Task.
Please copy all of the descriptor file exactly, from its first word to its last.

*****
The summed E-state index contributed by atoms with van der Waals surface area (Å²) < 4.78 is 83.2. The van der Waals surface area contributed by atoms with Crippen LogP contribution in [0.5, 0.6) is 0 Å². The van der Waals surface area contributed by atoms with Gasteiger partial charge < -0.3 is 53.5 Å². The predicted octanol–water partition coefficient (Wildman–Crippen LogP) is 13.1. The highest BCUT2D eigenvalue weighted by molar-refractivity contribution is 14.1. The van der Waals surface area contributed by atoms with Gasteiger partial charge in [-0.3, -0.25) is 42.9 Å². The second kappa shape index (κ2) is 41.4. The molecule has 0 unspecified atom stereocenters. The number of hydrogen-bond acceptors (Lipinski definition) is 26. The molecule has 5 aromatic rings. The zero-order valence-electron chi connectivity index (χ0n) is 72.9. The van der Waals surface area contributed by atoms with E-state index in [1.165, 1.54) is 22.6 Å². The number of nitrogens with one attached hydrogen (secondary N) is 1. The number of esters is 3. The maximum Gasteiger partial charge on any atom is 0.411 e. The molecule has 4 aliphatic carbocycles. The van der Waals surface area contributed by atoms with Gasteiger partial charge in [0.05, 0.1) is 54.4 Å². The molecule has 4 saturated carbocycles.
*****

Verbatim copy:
The summed E-state index contributed by atoms with van der Waals surface area (Å²) < 4.78 is 83.2. The van der Waals surface area contributed by atoms with Crippen LogP contribution in [0.5, 0.6) is 0 Å². The van der Waals surface area contributed by atoms with Gasteiger partial charge < -0.3 is 53.5 Å². The predicted octanol–water partition coefficient (Wildman–Crippen LogP) is 13.1. The highest BCUT2D eigenvalue weighted by molar-refractivity contribution is 14.1. The van der Waals surface area contributed by atoms with Gasteiger partial charge in [-0.3, -0.25) is 42.9 Å². The second kappa shape index (κ2) is 41.4. The molecule has 0 unspecified atom stereocenters. The number of hydrogen-bond acceptors (Lipinski definition) is 26. The molecule has 5 aromatic rings. The zero-order valence-electron chi connectivity index (χ0n) is 72.9. The van der Waals surface area contributed by atoms with E-state index in [1.165, 1.54) is 22.6 Å². The number of nitrogens with one attached hydrogen (secondary N) is 1. The number of esters is 3. The maximum Gasteiger partial charge on any atom is 0.411 e. The molecule has 4 aliphatic carbocycles. The van der Waals surface area contributed by atoms with Gasteiger partial charge in [0.05, 0.1) is 54.4 Å². The molecule has 4 saturated carbocycles.